Avoiding nested If statements

Luke777

Board Regular
Joined
Aug 10, 2020
Messages
213
Office Version
  1. 365
Platform
  1. Windows
Hi all,

Is there a better way of doing the following that avoids nesting if statements? Basically I'm building up a bit of code - prior to this I'm given a row number. I then check the row number for "string1". Where I find "string1" I would also like to check if the three cells below that address also contain "string1".

which would look at little like

VBA Code:
If Cell.value="string1" and cell.offset(1,0).value="string1" and cell.offset(2,0).value="string1" and cell.offset(3,0).value="string1" then...

But that seems a very long-winded method for checking related cells. I'm looking for a method where I can easily specify the number of offset equivalents to check (e.g. 5 would check 5 cells below (or including) the original cell)

Thanks all!
 

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rollis13

Well-known Member
Joined
Jul 30, 2012
Messages
1,035
Office Version
  1. 2016
Platform
  1. Windows
Could be something like this. See if you can adapt it to your project and make it even more dinamic:
VBA Code:
Option Explicit
Sub test()
    Dim string1 As String
    Dim rowOffset As Long
    Dim cell   As Range
    Dim x      As Long
    Dim found  As Long
    Set cell = ActiveCell
    string1 = "string to be searched"             '<- could be a cell value
    rowOffset = 5                                 '<- could be a cell value
    If cell.Value = string1 Then
        For x = 1 To rowOffset
            If cell.Offset(x, 0).Value = string1 Then
                found = found + 1
            End If
        Next x
    End If
    If found = rowOffset Then
        '...
        'do something
        '...
    End If
End Sub
 

My Aswer Is This

Well-known Member
Joined
Jul 5, 2014
Messages
19,140
Office Version
  1. 2013
Platform
  1. Windows
Maybe this will work. Not sure
VBA Code:
Sub My_Script()
'Modified 1/30/2022  5:43:56 PM  EST
Application.ScreenUpdating = False
Dim i As Long
Dim Lastrow As Long
Lastrow = Cells(Rows.Count, "A").End(xlUp).Row
    For i = 1 To Lastrow
        Select Case Cells(i, 1).Value
            Case 1 To 20
                Cells(i, 5).Value = "Alpha"
        End Select
    Next
Application.ScreenUpdating = True
End Sub
 

kevin9999

Well-known Member
Joined
Aug 28, 2020
Messages
1,035
Office Version
  1. 365
Platform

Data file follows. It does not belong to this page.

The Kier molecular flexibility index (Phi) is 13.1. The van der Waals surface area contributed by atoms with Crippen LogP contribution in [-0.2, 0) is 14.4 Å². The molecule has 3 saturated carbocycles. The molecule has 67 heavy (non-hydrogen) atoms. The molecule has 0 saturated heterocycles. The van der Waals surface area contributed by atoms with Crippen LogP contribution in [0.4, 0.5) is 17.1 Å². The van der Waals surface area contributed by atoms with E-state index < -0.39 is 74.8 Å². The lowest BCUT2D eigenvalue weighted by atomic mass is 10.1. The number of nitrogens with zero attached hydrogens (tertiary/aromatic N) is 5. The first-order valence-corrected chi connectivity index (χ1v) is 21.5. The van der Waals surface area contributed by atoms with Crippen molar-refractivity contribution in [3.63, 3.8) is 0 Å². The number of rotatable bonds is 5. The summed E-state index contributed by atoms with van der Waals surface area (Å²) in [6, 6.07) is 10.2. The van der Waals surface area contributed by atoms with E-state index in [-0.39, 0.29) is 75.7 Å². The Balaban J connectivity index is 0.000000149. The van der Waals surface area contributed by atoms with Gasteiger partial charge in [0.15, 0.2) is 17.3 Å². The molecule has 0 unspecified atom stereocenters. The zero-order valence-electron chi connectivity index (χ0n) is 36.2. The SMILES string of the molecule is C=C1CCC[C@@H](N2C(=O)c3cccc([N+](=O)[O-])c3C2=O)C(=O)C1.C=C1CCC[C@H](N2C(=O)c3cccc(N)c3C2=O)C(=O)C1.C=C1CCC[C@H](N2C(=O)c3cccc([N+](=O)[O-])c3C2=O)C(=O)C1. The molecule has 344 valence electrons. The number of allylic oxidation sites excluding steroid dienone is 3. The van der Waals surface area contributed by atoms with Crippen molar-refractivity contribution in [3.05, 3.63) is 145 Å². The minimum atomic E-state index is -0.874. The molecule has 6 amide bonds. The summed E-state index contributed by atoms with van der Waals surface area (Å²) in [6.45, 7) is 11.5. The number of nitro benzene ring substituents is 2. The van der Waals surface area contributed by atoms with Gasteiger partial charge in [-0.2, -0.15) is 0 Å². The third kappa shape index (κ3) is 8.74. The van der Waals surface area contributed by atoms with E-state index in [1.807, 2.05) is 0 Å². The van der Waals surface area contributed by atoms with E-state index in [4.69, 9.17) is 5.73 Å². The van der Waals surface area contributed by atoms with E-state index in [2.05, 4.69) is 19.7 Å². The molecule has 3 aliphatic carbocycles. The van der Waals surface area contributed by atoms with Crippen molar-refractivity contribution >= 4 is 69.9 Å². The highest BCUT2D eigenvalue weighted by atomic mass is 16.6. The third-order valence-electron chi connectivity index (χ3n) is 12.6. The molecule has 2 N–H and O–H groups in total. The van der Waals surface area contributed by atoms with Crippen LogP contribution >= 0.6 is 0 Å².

1. Windows
Try this

VBA Code:
If Application.CountIf(cell.Resize(4, 1), "string1") = 4 Then
 
Solution

My Aswer Is This

Well-known Member
Joined
Jul 5, 2014
Messages
19,140
Office Version
  1. 2013
Platform
  1. Windows
What might these values look like?
are they numbers or strings Like "Alpha" "Bravo"

Try this if values like "Apple"

VBA Code:
Sub My_Script_New()
'Modified  1/30/2022  8:32:04 PM  EST
Application.ScreenUpdating = False
Dim i As Long
Dim Lastrow As Long
Lastrow = Cells(Rows.Count, "A").End(xlUp).Row
    For i = 1 To Lastrow
        Select Case Cells(i, 1).Value
            Case "Alpha", "Bravo", "Charlie", "Apple", "Orange"
                Cells(i, 5).Value = "Yes"
        End Select
    Next
Application.ScreenUpdating = True
End Sub
 
Last edited:

Luke777

Board Regular
Joined
Aug 10, 2020
Messages
213
Office Version
  1. 365
Platform
  1. Windows
Try this

VBA Code:
If Application.CountIf(cell.Resize(4, 1), "string1") = 4 Then
initial testing of this one seems to work - which is surprising given how short it is compared to the other solutions. If I'm reading it correctly, the first "4" is the number of cells in the column of the starting location. "1" is the column size, so just the one column I'm looking in. The second 4 is saying that "string1" needs to appear four times I think
 

kevin9999

Well-known Member
Joined
Aug 28, 2020
Messages
1,035
Office Version
  1. 365
Platform
  1. Windows
initial testing of this one seems to work - which is surprising given how short it is compared to the other solutions. If I'm reading it correctly, the first "4" is the number of cells in the column of the starting location. "1" is the column size, so just the one column I'm looking in. The second 4 is saying that "string1" needs to appear four times I think
That's right Luke, the first 4 is the number of cells to check- the original and the 3 below the original (you can easily change this) by 1 column wide. The second 4 means it needs to find the string a total of 4 times, in other words, in all 4 cells.
 

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